Research Projects

Project at a Glance

Project Status: complete

Report Published January 1989:

Title: Development and implementation of exposure assessment procedures for toxic air pollutants in several Los Angeles County (California) communities

Principal Investigator / Author(s): Pellizzari, E.D.

Contractor: Research Triangle Institute

Contract Number: a5-174-33


Research Program Area: Health & Exposure

Topic Areas: Indoor Air Quality, Toxic Air Contaminants


Abstract:

The Toxic Exposure Assessment Methodology (TEAM) study was conceived in 1979 to: 1) develop methods to measure personal total exposure (air, water and food) and resulting body burden of toxic and carcinogenic chemicals and 2) apply these methods within a probability-based sampling strategy to estimate exposures and body burdens of urban populations in several U.S. cities. A pilot study, conducted in July and December 1980, tested preliminary sampling and analysis protocols, for chemicals potentially present in air, water, food, house dust, blood, breath urine and human hair. Volatile and semi-volatile organic compounds, metals and PAHs were included as target species in the pilot phase. The results of this study conducted, on nine participants from New Jersey and three from North Carolina, indicated that the overall goals of the TEAM program could be met by monitoring only the volatile organic compounds in personal and ambient air, exhaled breath and drinking water.

The main TEAM study monitored exposures of approximately 600 people in Bayonne and Elizabeth, New Jersey (1981, 1982, 1983, 1987); Greensboro, North Carolina (1982): Devil's Lake, North Dakota (1982): Antioch and Pittsburgh, California (1984) and Los Angeles County, California (1984, 1987). Target chemicals (20) were selected on the basis of their toxicity/carcinogenicity, production volume, detection in previous studies and facility to collection on Tenax monitors. In addition to outdoor stationary air samplers, each participant carried a small battery-powered, personal air sampler for two consecutive (overnight and daytime) sampling periods. A single breath sample was collected from each participant at the end of the 24 hours. Two drinking water samplers were also collected from each participant. The 600 participants selected and monitored represented a total population of 700,000 residents.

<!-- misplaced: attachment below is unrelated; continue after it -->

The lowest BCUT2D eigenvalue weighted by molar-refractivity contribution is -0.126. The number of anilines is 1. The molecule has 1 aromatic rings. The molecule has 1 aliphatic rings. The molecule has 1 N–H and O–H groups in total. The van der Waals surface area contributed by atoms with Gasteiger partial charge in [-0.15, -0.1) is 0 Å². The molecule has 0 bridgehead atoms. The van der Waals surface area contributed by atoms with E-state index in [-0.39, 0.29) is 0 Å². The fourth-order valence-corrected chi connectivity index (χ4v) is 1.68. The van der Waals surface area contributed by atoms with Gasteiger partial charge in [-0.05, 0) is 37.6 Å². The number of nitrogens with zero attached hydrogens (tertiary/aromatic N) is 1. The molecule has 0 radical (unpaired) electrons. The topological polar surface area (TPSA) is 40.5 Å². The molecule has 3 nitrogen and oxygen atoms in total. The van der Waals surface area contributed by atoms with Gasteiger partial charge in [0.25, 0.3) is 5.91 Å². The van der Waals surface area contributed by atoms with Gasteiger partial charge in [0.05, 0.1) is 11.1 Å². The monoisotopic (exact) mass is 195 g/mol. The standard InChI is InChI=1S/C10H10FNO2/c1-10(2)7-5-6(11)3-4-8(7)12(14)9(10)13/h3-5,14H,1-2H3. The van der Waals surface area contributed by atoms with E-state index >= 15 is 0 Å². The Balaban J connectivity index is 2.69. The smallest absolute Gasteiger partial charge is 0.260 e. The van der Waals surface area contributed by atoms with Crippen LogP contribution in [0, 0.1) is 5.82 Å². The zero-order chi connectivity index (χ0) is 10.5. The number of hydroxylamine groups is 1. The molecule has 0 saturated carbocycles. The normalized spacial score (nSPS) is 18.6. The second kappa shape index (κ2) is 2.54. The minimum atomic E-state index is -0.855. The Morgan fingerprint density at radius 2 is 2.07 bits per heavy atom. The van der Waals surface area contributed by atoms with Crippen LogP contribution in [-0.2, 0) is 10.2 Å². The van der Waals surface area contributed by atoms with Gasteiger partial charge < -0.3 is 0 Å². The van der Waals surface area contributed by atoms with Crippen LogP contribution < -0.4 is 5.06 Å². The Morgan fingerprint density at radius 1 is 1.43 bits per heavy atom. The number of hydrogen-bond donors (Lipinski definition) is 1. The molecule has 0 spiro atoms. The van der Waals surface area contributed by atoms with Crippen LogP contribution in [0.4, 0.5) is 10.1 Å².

In addition to the pilot and main TEAM studies, four special studies were undertaken: 1) a nursing mothers study conducted on 17 nursing mothers in Bayonne and Elizabeth, NJ to assess accumulation of the target chemicals in mother's milk and the relationship between exposure and body burden; 2) a dry cleaners study to investigate employee exposure to tetrachloroethylene, l.l.l-trichloroethane, and aromatic solvents; 3) a swimming pool study to monitor lifeguards for elevated chloroform exposure; 4) an indoor air study to measure volatile organics, pesticides, PCBs, respirable particulates, metals and formaldehyde in four public buildings. The significant findings of the TEAM study may be summarized as follows:

1. Personal exposures to most of the target chemicals can be effectively measured using Tenax monitors.
2. Exhaled breath provides a sensitive and non-invasive means to determine the target compounds in blood.
3. Mean personal air levels of the eleven prevalent target chemicals were almost always greater than mean outdoor concentrations, suggesting significant indoor air exposures at home and at work.
4. Elevated indoor air levels of pollutantsmay be attributed to consumer products, building materials and personal activities.
5. For nearly all chemicals, breath levels showed significant correlation with personal air concentrations but not with outdoor air levels.
6. Specific exposure sources included:
    a. Smoking (benzene, xylenes, ethylbenzene, styrene in breath)
    b. Passive smoking (same chemicals in indoor air)
    c. Visiting dry cleaners (tetrachloroethylene in breath)
    d. Auto exhaust (benzene in breath)
    e. Various occupations, including: chemicals, plastics, wood processing, scientific laboratories, garage or repair work, metal work, printing (mostly aromatic chemicals in daytime personal air).
7. The overall impact of these sources far surpassed that of residential proximity to chemical plants, petroleum refineries, petrochemical plants, drycleaners and service stations on personal exposure.
8. With the exception of the trihalomethanes, greater than 99% of the exposure was attributed to air. Nearly all of the exposure to the three brominated trihalomethanes and more than half of most exposure to chloroform was attributed to drinking water.


 

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